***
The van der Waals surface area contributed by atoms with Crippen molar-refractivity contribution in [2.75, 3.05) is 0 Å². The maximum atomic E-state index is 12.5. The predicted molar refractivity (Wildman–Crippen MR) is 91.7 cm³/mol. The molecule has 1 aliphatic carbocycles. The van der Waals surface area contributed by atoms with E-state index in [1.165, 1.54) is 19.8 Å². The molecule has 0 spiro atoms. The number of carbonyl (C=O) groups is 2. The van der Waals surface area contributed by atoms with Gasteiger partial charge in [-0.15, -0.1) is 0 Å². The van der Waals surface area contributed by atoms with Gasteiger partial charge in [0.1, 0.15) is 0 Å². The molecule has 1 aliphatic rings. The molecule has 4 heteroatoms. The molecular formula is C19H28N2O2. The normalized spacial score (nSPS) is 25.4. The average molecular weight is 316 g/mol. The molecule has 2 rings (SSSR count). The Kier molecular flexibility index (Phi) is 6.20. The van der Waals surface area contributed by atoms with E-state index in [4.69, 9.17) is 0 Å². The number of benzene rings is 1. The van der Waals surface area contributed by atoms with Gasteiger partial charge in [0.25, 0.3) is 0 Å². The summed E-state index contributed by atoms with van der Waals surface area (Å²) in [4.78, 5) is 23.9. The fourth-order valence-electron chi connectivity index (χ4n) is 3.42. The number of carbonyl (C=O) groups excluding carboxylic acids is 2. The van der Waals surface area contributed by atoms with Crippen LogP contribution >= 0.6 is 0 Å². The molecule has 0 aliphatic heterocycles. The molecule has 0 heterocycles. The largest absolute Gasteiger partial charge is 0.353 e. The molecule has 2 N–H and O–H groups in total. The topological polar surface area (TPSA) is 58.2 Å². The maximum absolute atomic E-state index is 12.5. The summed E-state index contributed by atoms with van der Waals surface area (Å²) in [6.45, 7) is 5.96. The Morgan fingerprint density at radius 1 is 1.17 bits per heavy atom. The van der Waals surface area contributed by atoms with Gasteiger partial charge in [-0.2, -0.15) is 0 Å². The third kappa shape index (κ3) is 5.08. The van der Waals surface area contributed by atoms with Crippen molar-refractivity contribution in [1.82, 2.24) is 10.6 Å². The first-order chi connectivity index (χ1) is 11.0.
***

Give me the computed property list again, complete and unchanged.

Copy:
The van der Waals surface area contributed by atoms with Crippen molar-refractivity contribution in [2.75, 3.05) is 0 Å². The maximum atomic E-state index is 12.5. The predicted molar refractivity (Wildman–Crippen MR) is 91.7 cm³/mol. The molecule has 1 aliphatic carbocycles. The van der Waals surface area contributed by atoms with E-state index in [1.165, 1.54) is 19.8 Å². The molecule has 0 spiro atoms. The number of carbonyl (C=O) groups is 2. The van der Waals surface area contributed by atoms with Gasteiger partial charge in [-0.15, -0.1) is 0 Å². The van der Waals surface area contributed by atoms with Gasteiger partial charge in [0.1, 0.15) is 0 Å². The molecule has 1 aliphatic rings. The molecule has 4 heteroatoms. The molecular formula is C19H28N2O2. The normalized spacial score (nSPS) is 25.4. The average molecular weight is 316 g/mol. The molecule has 2 rings (SSSR count). The Kier molecular flexibility index (Phi) is 6.20. The van der Waals surface area contributed by atoms with E-state index in [4.69, 9.17) is 0 Å². The number of benzene rings is 1. The van der Waals surface area contributed by atoms with Gasteiger partial charge in [0.25, 0.3) is 0 Å². The summed E-state index contributed by atoms with van der Waals surface area (Å²) in [4.78, 5) is 23.9. The fourth-order valence-electron chi connectivity index (χ4n) is 3.42. The number of carbonyl (C=O) groups excluding carboxylic acids is 2. The van der Waals surface area contributed by atoms with Crippen LogP contribution >= 0.6 is 0 Å². The molecule has 0 aliphatic heterocycles. The molecule has 0 heterocycles. The largest absolute Gasteiger partial charge is 0.353 e. The molecule has 2 N–H and O–H groups in total. The topological polar surface area (TPSA) is 58.2 Å². The maximum absolute atomic E-state index is 12.5. The summed E-state index contributed by atoms with van der Waals surface area (Å²) in [6.45, 7) is 5.96. The Morgan fingerprint density at radius 1 is 1.17 bits per heavy atom. The van der Waals surface area contributed by atoms with Gasteiger partial charge in [-0.2, -0.15) is 0 Å². The third kappa shape index (κ3) is 5.08. The van der Waals surface area contributed by atoms with Crippen molar-refractivity contribution in [1.82, 2.24) is 10.6 Å². The first-order chi connectivity index (χ1) is 11.0.